Details On Otter Creek Wind Project

Project Manager Mark Weatherill (left) and Director of Project Development Adam Rosso at the Otter Creek Wind Farm office in Wallaceburg. January 30, 2017. (Photo by Natalia Vega)

Details regarding the proposed Otter Creek Wind Farm are being released as Boralex Inc. prepares to submit their REA application.

A second public meeting was held in Wallaceburg Monday night to go over project details.

Director of Project Development Adam Rosso says since the first public meeting, a few changes had been made.

Residents ask questions during the Otter Creek Wind Farm public meeting at the Baldoon Golf and Country Club. July 19, 2016. (Photo by Natalia Vega)

The first Otter Creek Wind Farm public meeting at the Baldoon Golf and Country Club. July 19, 2016. (Photo by Natalia Vega)

First, the number of proposed wind turbines has dropped from about 17 to 12.

“As a result of that decision we believe that having larger, taller turbines with a higher [power] capacity in fewer numbers was better than having more turbines in a less efficient design,” says Rosso.

The German-made turbines are expected to be bigger than those in the North-Kent 1 area. If built, the turbines are expected to have three blades that are about 219 ft long. The concrete foundation is subject to change but at this time it’s expected to be as large as 98 ft in diameter.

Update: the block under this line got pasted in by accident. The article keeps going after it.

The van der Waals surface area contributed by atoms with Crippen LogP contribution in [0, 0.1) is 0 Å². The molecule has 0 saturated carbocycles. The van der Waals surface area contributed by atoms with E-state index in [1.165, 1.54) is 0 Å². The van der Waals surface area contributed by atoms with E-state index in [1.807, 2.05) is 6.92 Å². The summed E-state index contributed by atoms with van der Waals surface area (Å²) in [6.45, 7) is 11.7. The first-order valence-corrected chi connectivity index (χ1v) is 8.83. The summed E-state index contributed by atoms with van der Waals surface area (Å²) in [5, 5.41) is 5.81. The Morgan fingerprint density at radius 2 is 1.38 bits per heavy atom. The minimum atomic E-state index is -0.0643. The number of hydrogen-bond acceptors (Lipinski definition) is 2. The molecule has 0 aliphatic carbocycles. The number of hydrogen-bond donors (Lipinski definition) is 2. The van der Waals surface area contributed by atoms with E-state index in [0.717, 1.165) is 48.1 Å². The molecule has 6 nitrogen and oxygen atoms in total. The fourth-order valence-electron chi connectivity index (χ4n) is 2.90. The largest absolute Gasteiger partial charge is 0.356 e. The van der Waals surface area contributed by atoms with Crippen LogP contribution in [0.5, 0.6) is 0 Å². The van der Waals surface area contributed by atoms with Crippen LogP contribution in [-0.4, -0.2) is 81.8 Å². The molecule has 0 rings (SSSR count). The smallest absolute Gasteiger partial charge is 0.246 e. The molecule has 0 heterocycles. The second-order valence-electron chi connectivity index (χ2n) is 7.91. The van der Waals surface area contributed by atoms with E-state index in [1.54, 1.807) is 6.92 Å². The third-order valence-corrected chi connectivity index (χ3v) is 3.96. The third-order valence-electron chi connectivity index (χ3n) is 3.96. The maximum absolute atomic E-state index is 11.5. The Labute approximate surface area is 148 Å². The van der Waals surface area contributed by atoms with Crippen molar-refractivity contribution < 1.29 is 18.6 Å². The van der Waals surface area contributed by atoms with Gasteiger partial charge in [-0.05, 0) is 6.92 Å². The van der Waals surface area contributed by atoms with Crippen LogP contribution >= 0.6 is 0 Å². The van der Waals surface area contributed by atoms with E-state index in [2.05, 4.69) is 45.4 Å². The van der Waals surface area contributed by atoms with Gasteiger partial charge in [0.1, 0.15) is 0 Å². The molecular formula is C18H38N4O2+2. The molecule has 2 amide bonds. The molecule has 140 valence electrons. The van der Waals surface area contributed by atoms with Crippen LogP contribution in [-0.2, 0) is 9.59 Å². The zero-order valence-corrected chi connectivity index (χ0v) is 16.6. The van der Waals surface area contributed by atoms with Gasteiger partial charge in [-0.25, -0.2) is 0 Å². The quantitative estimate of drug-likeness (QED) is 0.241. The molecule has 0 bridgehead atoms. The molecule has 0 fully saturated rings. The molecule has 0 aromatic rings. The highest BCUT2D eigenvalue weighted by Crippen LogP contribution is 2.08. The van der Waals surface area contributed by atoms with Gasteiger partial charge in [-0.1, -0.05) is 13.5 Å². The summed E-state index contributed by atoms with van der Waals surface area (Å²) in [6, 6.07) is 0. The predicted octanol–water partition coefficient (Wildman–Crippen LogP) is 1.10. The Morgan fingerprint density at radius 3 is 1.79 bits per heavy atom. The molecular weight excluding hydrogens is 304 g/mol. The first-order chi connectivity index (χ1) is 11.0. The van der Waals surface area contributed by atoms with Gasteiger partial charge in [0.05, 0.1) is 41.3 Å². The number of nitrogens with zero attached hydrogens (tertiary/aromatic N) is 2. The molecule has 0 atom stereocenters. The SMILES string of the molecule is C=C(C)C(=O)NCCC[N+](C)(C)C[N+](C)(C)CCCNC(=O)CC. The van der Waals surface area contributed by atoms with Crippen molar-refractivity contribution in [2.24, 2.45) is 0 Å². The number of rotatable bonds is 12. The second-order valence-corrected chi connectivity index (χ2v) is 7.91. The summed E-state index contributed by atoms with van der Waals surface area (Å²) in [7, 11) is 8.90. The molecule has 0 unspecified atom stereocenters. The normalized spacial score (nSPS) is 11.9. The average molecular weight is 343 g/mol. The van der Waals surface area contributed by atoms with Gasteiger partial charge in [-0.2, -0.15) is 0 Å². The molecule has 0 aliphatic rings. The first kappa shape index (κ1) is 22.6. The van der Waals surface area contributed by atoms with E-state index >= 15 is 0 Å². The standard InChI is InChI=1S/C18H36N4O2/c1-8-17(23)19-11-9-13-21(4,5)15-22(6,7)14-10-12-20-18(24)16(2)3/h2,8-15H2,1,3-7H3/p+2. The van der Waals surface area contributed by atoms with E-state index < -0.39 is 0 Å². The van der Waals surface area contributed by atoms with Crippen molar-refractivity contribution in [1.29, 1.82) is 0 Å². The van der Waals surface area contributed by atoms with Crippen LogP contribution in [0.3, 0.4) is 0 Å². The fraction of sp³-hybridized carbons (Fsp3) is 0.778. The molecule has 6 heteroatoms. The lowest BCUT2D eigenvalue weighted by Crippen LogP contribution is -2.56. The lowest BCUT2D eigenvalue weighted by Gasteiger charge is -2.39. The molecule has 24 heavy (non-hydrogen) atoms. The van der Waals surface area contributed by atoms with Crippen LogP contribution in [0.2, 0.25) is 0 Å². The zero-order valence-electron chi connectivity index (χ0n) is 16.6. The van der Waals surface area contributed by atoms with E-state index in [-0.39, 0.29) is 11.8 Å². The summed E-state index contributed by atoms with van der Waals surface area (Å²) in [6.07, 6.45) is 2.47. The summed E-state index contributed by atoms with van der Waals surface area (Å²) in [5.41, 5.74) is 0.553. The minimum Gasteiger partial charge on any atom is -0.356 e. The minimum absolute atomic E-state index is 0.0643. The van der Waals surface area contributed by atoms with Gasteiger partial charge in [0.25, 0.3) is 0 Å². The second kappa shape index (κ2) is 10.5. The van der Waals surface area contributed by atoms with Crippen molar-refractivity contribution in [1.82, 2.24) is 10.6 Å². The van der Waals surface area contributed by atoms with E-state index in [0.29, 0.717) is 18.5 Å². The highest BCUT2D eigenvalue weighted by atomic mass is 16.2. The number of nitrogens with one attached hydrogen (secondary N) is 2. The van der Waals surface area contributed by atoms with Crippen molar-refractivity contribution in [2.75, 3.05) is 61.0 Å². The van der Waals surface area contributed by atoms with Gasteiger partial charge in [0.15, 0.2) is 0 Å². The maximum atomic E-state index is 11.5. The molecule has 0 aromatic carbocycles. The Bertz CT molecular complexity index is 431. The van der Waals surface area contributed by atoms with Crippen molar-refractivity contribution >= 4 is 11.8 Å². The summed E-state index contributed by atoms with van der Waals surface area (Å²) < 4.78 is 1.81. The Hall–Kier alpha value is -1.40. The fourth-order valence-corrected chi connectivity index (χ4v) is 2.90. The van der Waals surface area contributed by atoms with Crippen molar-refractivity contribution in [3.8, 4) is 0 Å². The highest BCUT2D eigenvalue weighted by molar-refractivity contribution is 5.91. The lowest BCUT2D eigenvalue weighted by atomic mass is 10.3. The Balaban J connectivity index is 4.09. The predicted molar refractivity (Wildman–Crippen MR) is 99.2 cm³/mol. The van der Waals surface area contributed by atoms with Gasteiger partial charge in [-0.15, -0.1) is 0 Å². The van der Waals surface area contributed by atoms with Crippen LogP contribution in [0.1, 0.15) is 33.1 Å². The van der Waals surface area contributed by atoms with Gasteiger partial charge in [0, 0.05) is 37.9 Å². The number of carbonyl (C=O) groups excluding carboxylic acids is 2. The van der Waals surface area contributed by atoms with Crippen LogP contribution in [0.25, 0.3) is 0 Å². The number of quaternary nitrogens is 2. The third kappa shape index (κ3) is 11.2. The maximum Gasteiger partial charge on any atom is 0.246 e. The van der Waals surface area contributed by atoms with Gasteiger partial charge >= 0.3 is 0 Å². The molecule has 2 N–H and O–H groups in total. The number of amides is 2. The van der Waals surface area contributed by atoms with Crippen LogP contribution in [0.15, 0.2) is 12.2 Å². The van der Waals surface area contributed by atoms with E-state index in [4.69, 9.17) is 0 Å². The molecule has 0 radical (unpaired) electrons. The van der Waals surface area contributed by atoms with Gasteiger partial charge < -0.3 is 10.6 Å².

From base to tip, the turbines are expected to be approximately 200 m tall, which is about 45 m taller than those in the North-Kent 1.

In the long run, Rosso says the proposed wind farm will hold many benefits for Chatham-Kent, which includes reducing non-renewable energy.

“The Otter Creek Wind Farm is part of the LRP program, which in the province has procured the lowest electricity costs of renewals in history,” says Rosso. “This project will contribute to the overall downward trend of electricity prices in the province.”

Rosso adds the wind farm could have economic benefits, in terms of creating jobs and giving the municipality the opportunity to take part in the project — where they’d be able to collect revenue.

In regards to the proposed locations, turbines would be set up on farm land where they won’t interrupt the surrounding area.

As stated during a media briefing, Boralex is addressing claims made by Water Wells First, that the vibrations from the turbines create turbid well water. Rosso says they’re looking to keep the line of communication open with local residents, whether it’s through public meetings or one-on-one conversations.

An Otter Creek Wind Farm office space is located on Nelson St. in Wallaceburg for those looking to speak with project experts in person. The office is open every Tuesday from 10am-3pm, or by appointment.